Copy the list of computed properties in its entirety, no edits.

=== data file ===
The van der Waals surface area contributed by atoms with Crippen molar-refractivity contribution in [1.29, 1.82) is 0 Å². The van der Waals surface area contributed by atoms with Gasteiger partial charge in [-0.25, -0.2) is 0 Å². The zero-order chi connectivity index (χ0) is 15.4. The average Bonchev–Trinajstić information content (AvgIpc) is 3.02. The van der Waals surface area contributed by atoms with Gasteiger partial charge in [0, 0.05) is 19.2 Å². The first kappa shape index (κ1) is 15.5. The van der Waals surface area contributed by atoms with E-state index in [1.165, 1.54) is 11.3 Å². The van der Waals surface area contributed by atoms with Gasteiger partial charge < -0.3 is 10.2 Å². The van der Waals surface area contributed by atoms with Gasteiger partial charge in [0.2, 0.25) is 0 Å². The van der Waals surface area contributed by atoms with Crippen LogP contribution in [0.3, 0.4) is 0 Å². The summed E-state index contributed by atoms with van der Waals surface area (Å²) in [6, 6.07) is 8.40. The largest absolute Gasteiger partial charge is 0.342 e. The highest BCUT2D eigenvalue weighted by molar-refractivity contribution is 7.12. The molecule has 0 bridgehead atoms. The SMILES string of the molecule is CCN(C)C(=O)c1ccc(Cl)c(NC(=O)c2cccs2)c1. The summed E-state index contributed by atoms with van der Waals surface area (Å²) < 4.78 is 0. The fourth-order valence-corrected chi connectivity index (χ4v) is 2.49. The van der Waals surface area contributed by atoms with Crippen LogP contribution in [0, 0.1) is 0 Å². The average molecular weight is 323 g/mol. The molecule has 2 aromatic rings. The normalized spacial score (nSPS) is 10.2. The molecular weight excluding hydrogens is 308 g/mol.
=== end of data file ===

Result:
The van der Waals surface area contributed by atoms with Crippen molar-refractivity contribution in [1.29, 1.82) is 0 Å². The van der Waals surface area contributed by atoms with Gasteiger partial charge in [-0.25, -0.2) is 0 Å². The zero-order chi connectivity index (χ0) is 15.4. The average Bonchev–Trinajstić information content (AvgIpc) is 3.02. The van der Waals surface area contributed by atoms with Gasteiger partial charge in [0, 0.05) is 19.2 Å². The first kappa shape index (κ1) is 15.5. The van der Waals surface area contributed by atoms with E-state index in [1.165, 1.54) is 11.3 Å². The van der Waals surface area contributed by atoms with Gasteiger partial charge < -0.3 is 10.2 Å². The van der Waals surface area contributed by atoms with Gasteiger partial charge in [0.2, 0.25) is 0 Å². The van der Waals surface area contributed by atoms with Crippen LogP contribution in [0.3, 0.4) is 0 Å². The summed E-state index contributed by atoms with van der Waals surface area (Å²) in [6, 6.07) is 8.40. The largest absolute Gasteiger partial charge is 0.342 e. The highest BCUT2D eigenvalue weighted by molar-refractivity contribution is 7.12. The molecule has 0 bridgehead atoms. The SMILES string of the molecule is CCN(C)C(=O)c1ccc(Cl)c(NC(=O)c2cccs2)c1. The summed E-state index contributed by atoms with van der Waals surface area (Å²) < 4.78 is 0. The fourth-order valence-corrected chi connectivity index (χ4v) is 2.49. The van der Waals surface area contributed by atoms with Crippen LogP contribution in [0, 0.1) is 0 Å². The average molecular weight is 323 g/mol. The molecule has 2 aromatic rings. The normalized spacial score (nSPS) is 10.2. The molecular weight excluding hydrogens is 308 g/mol.